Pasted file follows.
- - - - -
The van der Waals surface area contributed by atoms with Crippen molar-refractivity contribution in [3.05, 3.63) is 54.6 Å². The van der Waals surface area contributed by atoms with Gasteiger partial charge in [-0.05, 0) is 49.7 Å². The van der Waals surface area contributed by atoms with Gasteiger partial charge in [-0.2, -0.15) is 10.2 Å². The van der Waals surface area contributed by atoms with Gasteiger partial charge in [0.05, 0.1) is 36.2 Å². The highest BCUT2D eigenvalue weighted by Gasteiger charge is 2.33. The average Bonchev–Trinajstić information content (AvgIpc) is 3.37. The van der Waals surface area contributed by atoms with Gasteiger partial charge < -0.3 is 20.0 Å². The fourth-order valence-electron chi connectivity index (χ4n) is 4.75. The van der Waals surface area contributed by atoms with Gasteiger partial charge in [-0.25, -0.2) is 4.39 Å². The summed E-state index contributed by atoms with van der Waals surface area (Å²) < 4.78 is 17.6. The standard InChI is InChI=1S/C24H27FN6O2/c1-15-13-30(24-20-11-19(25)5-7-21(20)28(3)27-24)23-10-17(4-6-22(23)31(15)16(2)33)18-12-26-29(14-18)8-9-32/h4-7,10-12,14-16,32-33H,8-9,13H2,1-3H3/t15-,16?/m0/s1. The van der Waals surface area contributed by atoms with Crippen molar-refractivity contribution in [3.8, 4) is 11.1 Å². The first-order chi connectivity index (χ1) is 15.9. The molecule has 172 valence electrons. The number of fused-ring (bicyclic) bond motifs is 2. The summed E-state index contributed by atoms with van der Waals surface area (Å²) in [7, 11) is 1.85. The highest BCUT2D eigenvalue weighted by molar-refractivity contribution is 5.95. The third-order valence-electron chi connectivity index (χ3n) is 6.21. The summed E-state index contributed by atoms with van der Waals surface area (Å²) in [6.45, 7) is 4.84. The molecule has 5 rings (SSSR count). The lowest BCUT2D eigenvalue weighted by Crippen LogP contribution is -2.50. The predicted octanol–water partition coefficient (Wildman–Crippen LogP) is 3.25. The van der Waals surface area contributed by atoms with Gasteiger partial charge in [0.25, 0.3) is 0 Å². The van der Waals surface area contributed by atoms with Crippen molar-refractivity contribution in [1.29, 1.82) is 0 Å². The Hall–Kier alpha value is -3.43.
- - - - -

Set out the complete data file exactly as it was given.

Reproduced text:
The van der Waals surface area contributed by atoms with Crippen molar-refractivity contribution in [3.05, 3.63) is 54.6 Å². The van der Waals surface area contributed by atoms with Gasteiger partial charge in [-0.05, 0) is 49.7 Å². The van der Waals surface area contributed by atoms with Gasteiger partial charge in [-0.2, -0.15) is 10.2 Å². The van der Waals surface area contributed by atoms with Gasteiger partial charge in [0.05, 0.1) is 36.2 Å². The highest BCUT2D eigenvalue weighted by Gasteiger charge is 2.33. The average Bonchev–Trinajstić information content (AvgIpc) is 3.37. The van der Waals surface area contributed by atoms with Gasteiger partial charge < -0.3 is 20.0 Å². The fourth-order valence-electron chi connectivity index (χ4n) is 4.75. The van der Waals surface area contributed by atoms with Gasteiger partial charge in [-0.25, -0.2) is 4.39 Å². The summed E-state index contributed by atoms with van der Waals surface area (Å²) < 4.78 is 17.6. The standard InChI is InChI=1S/C24H27FN6O2/c1-15-13-30(24-20-11-19(25)5-7-21(20)28(3)27-24)23-10-17(4-6-22(23)31(15)16(2)33)18-12-26-29(14-18)8-9-32/h4-7,10-12,14-16,32-33H,8-9,13H2,1-3H3/t15-,16?/m0/s1. The van der Waals surface area contributed by atoms with Crippen molar-refractivity contribution in [3.8, 4) is 11.1 Å². The first-order chi connectivity index (χ1) is 15.9. The molecule has 172 valence electrons. The number of fused-ring (bicyclic) bond motifs is 2. The summed E-state index contributed by atoms with van der Waals surface area (Å²) in [7, 11) is 1.85. The highest BCUT2D eigenvalue weighted by molar-refractivity contribution is 5.95. The third-order valence-electron chi connectivity index (χ3n) is 6.21. The summed E-state index contributed by atoms with van der Waals surface area (Å²) in [6.45, 7) is 4.84. The molecule has 5 rings (SSSR count). The lowest BCUT2D eigenvalue weighted by Crippen LogP contribution is -2.50. The predicted octanol–water partition coefficient (Wildman–Crippen LogP) is 3.25. The van der Waals surface area contributed by atoms with Gasteiger partial charge in [0.25, 0.3) is 0 Å². The van der Waals surface area contributed by atoms with Crippen molar-refractivity contribution in [1.29, 1.82) is 0 Å². The Hall–Kier alpha value is -3.43.